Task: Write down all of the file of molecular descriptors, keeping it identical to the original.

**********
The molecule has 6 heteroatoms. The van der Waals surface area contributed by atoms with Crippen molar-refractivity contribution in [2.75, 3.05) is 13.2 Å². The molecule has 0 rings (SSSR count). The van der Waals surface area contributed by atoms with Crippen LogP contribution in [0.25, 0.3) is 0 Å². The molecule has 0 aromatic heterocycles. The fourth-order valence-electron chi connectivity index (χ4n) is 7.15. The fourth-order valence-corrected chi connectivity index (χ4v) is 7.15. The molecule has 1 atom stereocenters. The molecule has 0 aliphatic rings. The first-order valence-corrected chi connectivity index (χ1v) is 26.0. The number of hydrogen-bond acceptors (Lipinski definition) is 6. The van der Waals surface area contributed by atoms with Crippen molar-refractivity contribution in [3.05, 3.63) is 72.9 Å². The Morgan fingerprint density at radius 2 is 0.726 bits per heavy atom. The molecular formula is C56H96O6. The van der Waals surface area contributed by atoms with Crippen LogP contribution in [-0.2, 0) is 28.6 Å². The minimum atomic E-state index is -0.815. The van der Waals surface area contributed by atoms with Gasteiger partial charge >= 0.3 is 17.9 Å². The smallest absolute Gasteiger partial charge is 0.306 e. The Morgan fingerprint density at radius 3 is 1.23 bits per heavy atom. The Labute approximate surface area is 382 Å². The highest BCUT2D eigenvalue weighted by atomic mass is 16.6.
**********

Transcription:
The molecule has 6 heteroatoms. The van der Waals surface area contributed by atoms with Crippen molar-refractivity contribution in [2.75, 3.05) is 13.2 Å². The molecule has 0 rings (SSSR count). The van der Waals surface area contributed by atoms with Crippen LogP contribution in [0.25, 0.3) is 0 Å². The molecule has 0 aromatic heterocycles. The fourth-order valence-electron chi connectivity index (χ4n) is 7.15. The fourth-order valence-corrected chi connectivity index (χ4v) is 7.15. The molecule has 1 atom stereocenters. The molecule has 0 aliphatic rings. The first-order valence-corrected chi connectivity index (χ1v) is 26.0. The number of hydrogen-bond acceptors (Lipinski definition) is 6. The van der Waals surface area contributed by atoms with Crippen molar-refractivity contribution in [3.05, 3.63) is 72.9 Å². The Morgan fingerprint density at radius 2 is 0.726 bits per heavy atom. The molecular formula is C56H96O6. The van der Waals surface area contributed by atoms with Crippen LogP contribution in [-0.2, 0) is 28.6 Å². The minimum atomic E-state index is -0.815. The van der Waals surface area contributed by atoms with Gasteiger partial charge >= 0.3 is 17.9 Å². The smallest absolute Gasteiger partial charge is 0.306 e. The Morgan fingerprint density at radius 3 is 1.23 bits per heavy atom. The Labute approximate surface area is 382 Å². The highest BCUT2D eigenvalue weighted by atomic mass is 16.6.